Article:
#warning If device adapter is undefined, DAX_DEFAULT_DEVICE_ADAPTER_TAG must be defined.

#endif

The includes are described in the following section.

The ArrayContainerControl classes should also be moved to a similar default mechanism.

DeviceAdapter and ArrayHandle Interdependency

As mentioned previously, there is a chicken-or-egg problem between the DeviceAdapter and ArrayHandle which mutually depend on each other. However, thanks to the design with Flattening Template Parameters with Tags, the DeviceAdapter is no longer a monolithic class. Instead, it is a collection of classes and functions that are templated or overloaded by a tag. Thus, we can think of the DeviceAdapter as at least three distinct pieces: a tag, an ArrayManagerExecution object, and a collection of base algorithms. The interdependency with these, the ArrayHandle, the default device, and the ArrayContainerControl (which here is treated as a single unit) is as follows.

This is a graph with borders and nodes. Maybe there is an Imagemap used so the nodes may be linking to some Pages.

In this graph the dependency of ArrayHandle on an ArrayManagerExecution is illustrated as a dotted line because technically the ArrayHandle does not need any concrete implementation of ArrayManagerExecution. However, logically this dependency exists and it can cause headaches if this connection created a circular dependency (which it does not).

Now that we know the dependencies, we can design a set of header files with non-circular dependencies. First, we define a set of three header files in the internal directory: DeviceAdapterTag.h, ArrayManagerExecution.h, and DeviceAdapterAlgorithm.h. Every implementation of a DeviceAdapter implements its own version of each of these headers to define the specific object of that type. The generic versions of each of these include the default implementation. Finally, there remains the DeviceAdapter.h in the cont directory along with any implementation versions, but now they just include the appropriate headers in the internal directory.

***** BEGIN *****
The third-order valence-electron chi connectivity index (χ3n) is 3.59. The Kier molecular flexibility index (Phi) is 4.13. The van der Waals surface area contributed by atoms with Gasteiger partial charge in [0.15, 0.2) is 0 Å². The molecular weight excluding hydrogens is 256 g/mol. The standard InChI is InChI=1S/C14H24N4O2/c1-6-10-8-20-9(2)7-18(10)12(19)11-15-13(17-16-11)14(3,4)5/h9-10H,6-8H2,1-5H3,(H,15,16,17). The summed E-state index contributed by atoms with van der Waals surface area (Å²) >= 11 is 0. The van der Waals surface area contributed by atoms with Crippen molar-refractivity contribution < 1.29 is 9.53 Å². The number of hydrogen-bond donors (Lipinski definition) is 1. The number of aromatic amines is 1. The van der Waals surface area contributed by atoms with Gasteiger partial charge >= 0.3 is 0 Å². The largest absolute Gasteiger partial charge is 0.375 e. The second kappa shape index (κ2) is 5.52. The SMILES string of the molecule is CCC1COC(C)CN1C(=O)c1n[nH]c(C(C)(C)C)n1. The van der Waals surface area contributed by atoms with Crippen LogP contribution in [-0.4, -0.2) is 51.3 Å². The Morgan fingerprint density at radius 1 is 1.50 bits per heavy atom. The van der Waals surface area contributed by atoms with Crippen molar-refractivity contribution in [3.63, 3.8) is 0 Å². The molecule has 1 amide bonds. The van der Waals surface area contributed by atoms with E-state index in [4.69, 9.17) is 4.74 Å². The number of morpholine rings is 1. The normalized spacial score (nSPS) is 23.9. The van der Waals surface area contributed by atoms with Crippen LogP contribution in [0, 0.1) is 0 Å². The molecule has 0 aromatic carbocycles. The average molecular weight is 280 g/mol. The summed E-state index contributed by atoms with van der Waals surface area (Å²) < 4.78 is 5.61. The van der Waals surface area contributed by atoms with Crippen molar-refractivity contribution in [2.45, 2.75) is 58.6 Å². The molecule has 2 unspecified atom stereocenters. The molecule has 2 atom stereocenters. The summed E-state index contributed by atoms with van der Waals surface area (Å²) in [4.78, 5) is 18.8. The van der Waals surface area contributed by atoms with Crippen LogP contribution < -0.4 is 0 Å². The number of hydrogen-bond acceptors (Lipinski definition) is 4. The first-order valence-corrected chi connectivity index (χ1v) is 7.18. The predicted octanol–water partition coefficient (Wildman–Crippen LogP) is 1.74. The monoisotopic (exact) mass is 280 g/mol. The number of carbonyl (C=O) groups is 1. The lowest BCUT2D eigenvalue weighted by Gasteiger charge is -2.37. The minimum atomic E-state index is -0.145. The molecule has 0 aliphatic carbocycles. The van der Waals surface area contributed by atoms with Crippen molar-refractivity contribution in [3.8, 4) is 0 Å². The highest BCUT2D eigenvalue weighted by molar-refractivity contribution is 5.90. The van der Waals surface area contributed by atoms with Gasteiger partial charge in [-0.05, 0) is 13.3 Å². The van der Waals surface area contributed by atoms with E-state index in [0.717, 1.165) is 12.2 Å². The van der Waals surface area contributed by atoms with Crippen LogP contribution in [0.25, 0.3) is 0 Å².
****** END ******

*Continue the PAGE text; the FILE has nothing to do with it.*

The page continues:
This is a graph with borders and nodes. Maybe there is an Imagemap used so the nodes may be linking to some Pages.

Although this graph looks confusing, the connections are actually fairly regular. Notice that the connections generally go from left to right and then top to bottom. The one exception is the dependency of DeviceAdapterAlgorithmX back to ArrayHandle. However, this back connection does not cause a cycle because ArrayHandle makes sure it does not depend on any algorithms. Careful examination reveals that no cycles exist.

As I implement this, I realize that the ArrayManagerExecution.h and ArrayManagerExecutionX.h need to include each other (and for completeness the tag and algorithm headers do the same). Although this is itself a dependency loop, it is easily managed and does not introduce any further loops. It itself could be broken by replicating the ArrayManagerExecution template prototype in all the implementations, but I find the repeated prototypes just as bad as the circular dependency. --Kenneth Moreland 18:54, 8 August 2012 (EDT)

Acknowledgements

Sandia National Laboratories is a multi-program laboratory managed and operated by Sandia Corporation, a wholly owned subsidiary of Lockheed Martin Corporation, for the U.S. Department of Energy's National Nuclear Security Administration under contract DE-AC04-94AL85000.

SandiaLogo.png DOELogo.png

SAND 2012-5991P